Who Can You Trust?
Somewhere along the line, you made the difficult choice to become a part of the cannabis industry, which is fraught with risk of both criminal prosecution and excessive IRS scrutiny (read: disproportionate audit risk and huge tax rates).
While we cannot predict what the current administration will do, we have a pretty good idea of what path the IRS is taking and will continue to take with regard to the cannabis industry, and it runs right through Auditville. The challenge business owners face, among others, is finding a qualified — if not exceptional — tax professional to be on your team, someone you can trust with the dollars and cents of your business. But where can you find such an ally and how do you know if this person really is the professional that they claim to be? Here are a few tips to vet such a partner and to help you understand why it is so important.
Step 1: Educate Yourself!
I’m not suggesting that you go get a degree in accounting, but I am suggesting that you hit a Cliffs Notes version of a cannabis tax primer. Be at least a little familiar with Section 280E, why it’s important to you as a cannabis professional, and know what, if any, workarounds and/or strategic planning steps will put you in the best position possible.
Ask questions of your potential tax professional: Why do they think it’s important? What other landmines has the IRS planted in your fields next to your harvest? What changes can be made to minimize your tax burdens and give you the strongest defense if you are audited (which is extremely likely)?
If the answers sound too good to be true, they probably are. But if the suggestions make sense and take a guarded but protective stance for your business, you may be on the right track with the right person. The more you know, the more you can assess what this potential ally really does or does not know.
Step 2: Do Your Due Diligence
There are bookkeepers, accountants and CPAs who will represent themselves as “experts” in the cannabis accounting field. They may even include specific cannabis-related terms in their business titles to lead you to believe they know exactly what they are talking about. Do not take any “expert” at face value! Check, double-check and triple-check. I have seen and heard some of these “pros” disseminate bad, false and potentially illegal advice when discussing the specific challenges faced by businesses in the cannabis industry; it was unsettling and frankly, a little scary.
If someone has been in their field for only a few short years, they probably aren’t experts. They probably don’t have the experience or the foundation to understand the financial challenges you face, and they certainly cannot offer sound advice on how to deal with them.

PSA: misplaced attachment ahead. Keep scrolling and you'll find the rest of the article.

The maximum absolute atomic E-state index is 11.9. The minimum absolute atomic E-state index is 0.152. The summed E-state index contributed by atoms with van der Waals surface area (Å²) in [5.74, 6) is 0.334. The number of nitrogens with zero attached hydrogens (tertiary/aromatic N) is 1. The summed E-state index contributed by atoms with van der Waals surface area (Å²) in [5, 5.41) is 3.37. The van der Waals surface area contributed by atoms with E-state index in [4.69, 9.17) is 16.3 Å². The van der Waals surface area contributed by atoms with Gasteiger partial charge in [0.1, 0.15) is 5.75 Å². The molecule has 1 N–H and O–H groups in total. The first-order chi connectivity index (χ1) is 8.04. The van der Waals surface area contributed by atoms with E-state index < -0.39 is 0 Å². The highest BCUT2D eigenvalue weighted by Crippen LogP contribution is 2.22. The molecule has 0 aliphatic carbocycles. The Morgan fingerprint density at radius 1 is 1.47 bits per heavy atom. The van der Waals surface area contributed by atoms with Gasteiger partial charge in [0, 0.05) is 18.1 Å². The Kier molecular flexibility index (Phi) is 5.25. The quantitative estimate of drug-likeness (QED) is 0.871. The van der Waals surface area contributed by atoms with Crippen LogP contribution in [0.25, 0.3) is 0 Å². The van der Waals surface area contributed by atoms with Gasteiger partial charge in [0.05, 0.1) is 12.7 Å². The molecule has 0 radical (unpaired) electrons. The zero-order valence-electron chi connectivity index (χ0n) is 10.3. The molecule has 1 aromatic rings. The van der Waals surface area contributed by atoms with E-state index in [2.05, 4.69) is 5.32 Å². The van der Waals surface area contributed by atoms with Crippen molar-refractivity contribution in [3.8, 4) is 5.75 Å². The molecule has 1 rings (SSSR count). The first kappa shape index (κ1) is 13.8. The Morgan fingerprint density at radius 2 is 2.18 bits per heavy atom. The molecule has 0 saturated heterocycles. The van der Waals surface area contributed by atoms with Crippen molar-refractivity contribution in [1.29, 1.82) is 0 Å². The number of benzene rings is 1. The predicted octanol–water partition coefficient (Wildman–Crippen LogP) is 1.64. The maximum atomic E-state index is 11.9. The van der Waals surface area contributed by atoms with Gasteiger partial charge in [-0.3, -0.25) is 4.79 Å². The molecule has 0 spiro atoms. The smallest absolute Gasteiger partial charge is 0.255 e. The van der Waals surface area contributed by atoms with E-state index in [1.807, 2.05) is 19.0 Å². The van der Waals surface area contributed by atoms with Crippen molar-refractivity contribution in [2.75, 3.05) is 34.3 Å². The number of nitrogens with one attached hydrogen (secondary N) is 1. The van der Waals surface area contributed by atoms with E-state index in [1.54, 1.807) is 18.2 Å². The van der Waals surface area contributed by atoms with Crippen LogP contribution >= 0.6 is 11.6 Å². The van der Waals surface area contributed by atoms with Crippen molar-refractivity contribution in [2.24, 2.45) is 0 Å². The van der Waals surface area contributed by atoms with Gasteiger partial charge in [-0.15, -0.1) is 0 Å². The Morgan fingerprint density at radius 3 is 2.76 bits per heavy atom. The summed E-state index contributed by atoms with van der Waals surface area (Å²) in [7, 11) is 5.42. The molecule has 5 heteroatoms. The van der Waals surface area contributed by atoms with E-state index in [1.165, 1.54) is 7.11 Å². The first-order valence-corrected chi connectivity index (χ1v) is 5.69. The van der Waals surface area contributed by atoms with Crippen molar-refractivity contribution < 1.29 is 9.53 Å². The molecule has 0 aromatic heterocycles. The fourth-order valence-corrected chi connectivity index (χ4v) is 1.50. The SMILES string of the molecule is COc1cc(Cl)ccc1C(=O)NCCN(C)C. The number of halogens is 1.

Check their background: How long have they been a bookkeeper, accountant or CPA? Do they have other clients who would recommend them that you may contact directly? What specific training or experiences have they had in the cannabis industry that allows them to offer something more than H&R Block? Don’t be sold on a smile and script. Push them a little outside their comfort zone until you are comfortable in yours. Remember, their mistakes and shortcomings impact your bottom line.
Step 3: Get a Second Opinion
Once you choose someone to take care of the books and/or taxes for your business, I suggest that you take a sampling of their completed work to someone for review. There are teams of professionals out there who would be happy to give a review or a critique of the preliminary work done by your new, trusted ally. Give them a call, vet them and ask what it would take for them to review a few spreadsheets or tax returns and provide their input.
This will help you find shortcomings early enough in your new relationship where your exposure is low and ability to adjust high. It will also reassure you when that review comes back with a clean bill of health. You do this with your personal health; there is no reason not do to it for your business health as well.
If you’ve made it this far, you are to be commended. Most people don’t like to think about, let alone read about, bookkeeping and taxes. But you have chosen a field that requires you to be more diligent, more aware of areas outside your immediate field of expertise and more protective of the people you embrace as partners, helpers and allies. Take the time, do the work and set yourself up to win.
The time and energy you spend in vetting and confirming your choice will pay dividends as your business grows and prospers.
Elizabeth Sheldon started her career in criminal law in 1993. In 1996, she began working with the cannabis industry by offering free seminars in San Francisco dispensaries for the benefit of patients and dispensary owners. After receiving her advanced degree in tax law, she focused on the unique challenges the industry has regarding taxation.